Tony Ward is the founder of Man On The Ground - a Hong Kong-based music and entertainment consultancy firm. Before launching Man On The Ground, Tony spent over 15 years in New York in executive marketing positions at Sony Music, BMG, Arista Records, EMI Records and Sanctuary Management. Tony managed marketing campaigns for many successful artists, including, Santana, Sarah McLachlan, Patti Smith, Eurythmics, Beth Orton and Spiritualized. For the past three years, he's served as the Program Director for Music Matters, Asia Pacific's annual premiere music industry event. Tony shared with us his valuable insight on the future of music and the breaking of acts.
RL: How did you get started in the music business?
TW: I've been a music fanatic my whole life and didn't think of much else growing up. Then, in the 80s, I worked at my college radio station in the US. I always loved the music from the UK - especially from the then indie label, Virgin Records. So when I graduated, I decided to move to London and was determined to get a job in the music business. I actually managed to land a job at Virgin Records in London and worked there for a few years.
RL: What led to the creation of Man On The Ground?
TW: When moving to Asia, I immediately recognized that many western artists or entertainment companies now view Asia as an opportunity market for expansion and growth, and are in need of someone to help them navigate the nuances of the industry here. Many from the west see Asia as a big question mark and need assistance making connections, launching a product or service, or help with career guidance.
RL: Tell us about your role in Music Matters? What led you to take the position as Program Director?
TW: Several weeks after moving to Hong Kong, I was introduced to Jasper Donat, who is President of Music Matters. He was looking for someone with industry experience to design the conference program and secure guest speakers. We hit it off. The conference has grown to be the premiere industry event for Asia. My role at Music Matters is to create the panel topics, locate appropriate panel and keynote speakers and write the program. I also work on the festival side of the conference - Music Matters Live.
RL: What was your most successful marketing campaign for an artist?
TW: In the mid-90s, I was in New York at EMI Records and worked with a band called the Fun Lovin' Criminals. They were an amazing live band with incredible personalities and charisma. We felt they were perfect for the UK and European markets, so we focused on breaking the band in that region and committed to this by taking the band there again and again. Over the course of a year, they went from playing small clubs to huge festivals across Europe and still have a large following in the UK today. So the philosophy of having a band return repeatedly to a market worked and I still believe in it to this day. I also worked on Santana's Supernatural album, which sold 25 million albums around the world - so that was pretty cool as well.
RL: Who has been your favourite artist to work with? Why?
TW: Without a doubt it was Patti Smith and we worked on several albums together. It sounds like a cliche, but she is a true artist - musician, painter, poet, writer, and photographer. In 2007, she was inducted into the Rock and Roll Hall of Fame and in 2010, she won the National Book Award for her book Just Kids. Not many artists can say that.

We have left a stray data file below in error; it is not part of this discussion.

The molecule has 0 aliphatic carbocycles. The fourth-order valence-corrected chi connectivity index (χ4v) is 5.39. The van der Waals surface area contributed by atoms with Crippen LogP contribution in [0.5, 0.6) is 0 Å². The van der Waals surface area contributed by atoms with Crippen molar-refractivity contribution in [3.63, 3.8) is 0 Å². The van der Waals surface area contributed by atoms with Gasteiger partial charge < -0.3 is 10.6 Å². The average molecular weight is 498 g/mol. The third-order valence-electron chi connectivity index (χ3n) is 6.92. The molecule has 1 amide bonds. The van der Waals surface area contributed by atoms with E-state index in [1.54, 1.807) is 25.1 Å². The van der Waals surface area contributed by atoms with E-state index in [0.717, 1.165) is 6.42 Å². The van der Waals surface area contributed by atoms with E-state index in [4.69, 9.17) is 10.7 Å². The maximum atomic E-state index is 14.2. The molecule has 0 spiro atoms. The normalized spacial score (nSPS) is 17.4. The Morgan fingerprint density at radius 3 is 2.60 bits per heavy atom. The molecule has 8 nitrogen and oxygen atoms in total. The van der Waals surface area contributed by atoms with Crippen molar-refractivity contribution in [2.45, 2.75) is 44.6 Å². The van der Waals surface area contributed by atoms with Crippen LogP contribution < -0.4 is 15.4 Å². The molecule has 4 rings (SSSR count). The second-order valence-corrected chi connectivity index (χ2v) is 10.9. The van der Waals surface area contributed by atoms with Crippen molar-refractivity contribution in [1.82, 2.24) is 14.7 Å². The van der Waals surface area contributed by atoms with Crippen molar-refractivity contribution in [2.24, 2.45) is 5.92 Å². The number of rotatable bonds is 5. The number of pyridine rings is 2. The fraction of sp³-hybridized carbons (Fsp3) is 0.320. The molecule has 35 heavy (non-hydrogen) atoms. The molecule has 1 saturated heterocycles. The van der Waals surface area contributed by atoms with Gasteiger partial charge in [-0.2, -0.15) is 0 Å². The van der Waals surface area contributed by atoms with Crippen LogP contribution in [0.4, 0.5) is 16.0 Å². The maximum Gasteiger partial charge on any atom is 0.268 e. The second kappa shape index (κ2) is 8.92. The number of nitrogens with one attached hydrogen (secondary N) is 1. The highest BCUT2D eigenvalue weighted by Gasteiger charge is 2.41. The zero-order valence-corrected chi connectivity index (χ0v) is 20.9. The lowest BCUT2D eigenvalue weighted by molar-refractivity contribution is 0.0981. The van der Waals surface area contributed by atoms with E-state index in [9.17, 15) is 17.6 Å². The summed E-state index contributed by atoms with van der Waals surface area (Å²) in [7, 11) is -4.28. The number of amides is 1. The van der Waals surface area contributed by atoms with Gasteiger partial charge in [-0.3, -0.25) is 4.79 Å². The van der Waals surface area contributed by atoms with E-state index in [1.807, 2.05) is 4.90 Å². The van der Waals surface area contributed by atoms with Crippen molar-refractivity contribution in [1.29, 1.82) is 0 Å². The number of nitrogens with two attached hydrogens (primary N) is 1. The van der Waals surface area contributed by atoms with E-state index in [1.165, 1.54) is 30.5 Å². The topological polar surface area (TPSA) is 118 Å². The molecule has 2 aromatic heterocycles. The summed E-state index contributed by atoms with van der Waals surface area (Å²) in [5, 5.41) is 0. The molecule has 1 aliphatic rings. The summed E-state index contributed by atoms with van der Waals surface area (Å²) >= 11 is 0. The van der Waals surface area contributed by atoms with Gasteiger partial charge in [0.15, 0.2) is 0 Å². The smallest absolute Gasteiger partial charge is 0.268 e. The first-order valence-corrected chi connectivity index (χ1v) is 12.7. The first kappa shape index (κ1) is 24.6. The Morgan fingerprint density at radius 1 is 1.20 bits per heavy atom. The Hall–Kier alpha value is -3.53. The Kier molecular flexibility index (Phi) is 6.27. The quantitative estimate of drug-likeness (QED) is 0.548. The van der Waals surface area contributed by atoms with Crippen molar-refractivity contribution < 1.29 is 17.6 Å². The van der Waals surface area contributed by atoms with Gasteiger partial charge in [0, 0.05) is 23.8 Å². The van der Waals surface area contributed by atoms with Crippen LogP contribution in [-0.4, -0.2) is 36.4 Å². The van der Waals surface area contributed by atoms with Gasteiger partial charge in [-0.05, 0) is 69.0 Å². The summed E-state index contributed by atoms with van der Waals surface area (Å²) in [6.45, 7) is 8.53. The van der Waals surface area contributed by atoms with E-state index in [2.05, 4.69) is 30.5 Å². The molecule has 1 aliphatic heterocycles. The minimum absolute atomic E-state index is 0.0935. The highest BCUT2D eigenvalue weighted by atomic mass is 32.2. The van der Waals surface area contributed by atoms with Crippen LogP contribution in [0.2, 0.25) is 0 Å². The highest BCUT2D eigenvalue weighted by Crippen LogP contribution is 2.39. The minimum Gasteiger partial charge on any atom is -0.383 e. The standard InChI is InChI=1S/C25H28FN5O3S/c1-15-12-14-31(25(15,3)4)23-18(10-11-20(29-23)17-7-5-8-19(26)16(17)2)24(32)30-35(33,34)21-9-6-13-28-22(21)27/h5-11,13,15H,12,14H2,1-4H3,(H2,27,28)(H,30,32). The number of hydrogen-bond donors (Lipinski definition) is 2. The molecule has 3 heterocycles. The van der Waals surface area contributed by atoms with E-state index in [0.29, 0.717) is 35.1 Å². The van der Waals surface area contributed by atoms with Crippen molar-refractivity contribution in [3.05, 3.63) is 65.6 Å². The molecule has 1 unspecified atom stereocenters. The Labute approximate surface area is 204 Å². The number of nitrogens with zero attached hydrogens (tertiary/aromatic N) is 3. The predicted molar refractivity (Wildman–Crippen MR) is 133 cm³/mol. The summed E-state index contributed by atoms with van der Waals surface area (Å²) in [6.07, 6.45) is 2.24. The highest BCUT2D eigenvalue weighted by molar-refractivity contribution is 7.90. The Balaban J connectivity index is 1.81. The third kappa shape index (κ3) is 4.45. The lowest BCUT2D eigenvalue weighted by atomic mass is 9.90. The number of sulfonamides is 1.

RL: How do you think social media has affected the breaking of acts?
TW: It has obviously become important in breaking an artist from many angles - for example, many artists are now discovered on YouTube and labels troll the internet looking for talent - so there is an additional avenue for discovery. When used effectively, artists can open a very useful line of communication and commerce with their fans through social media. But in the end, it's still about the music and playing live. If you don't have that expertise, it doesn't matter how many Facebook fans you have in the long run.
RL: Where do you see the future of music heading?
TW: I think it's looking up from where it's been going over the past 10 years, particularly for the independent, self-sufficient artist - but in different ways from how we've gauged success in the past. As an artist, it will be more about creating your own network of fans and marketing and selling directly to them. And it will continue to be about the live side of the business and having a global perspective.
RL: What is your advice for indie artists everywhere who are hoping to take their careers to the next level?
TW: Work very hard on being an incredible live act and always work to hone your live craft. Take your time and don't try to skip any steps. Also, try to travel to the various music industry conventions and events around the world. It's not cheap, but you will learn a great deal, perhaps make new and important connections, and understand how the industry works from a global perspective. Look for every opportunity out there for international festival performance slots- there are opportunities for indie artists. You can even try to utilize the crowd-funding options that exist today to help fund the trip. There are also so many on-line tools that indie artists can utilize to grow their fanbase - from selling and streaming music, studying analytics, creating and selling merch, raising funds, and getting your music distributed digitally around the world. Study the tools that are at your disposal.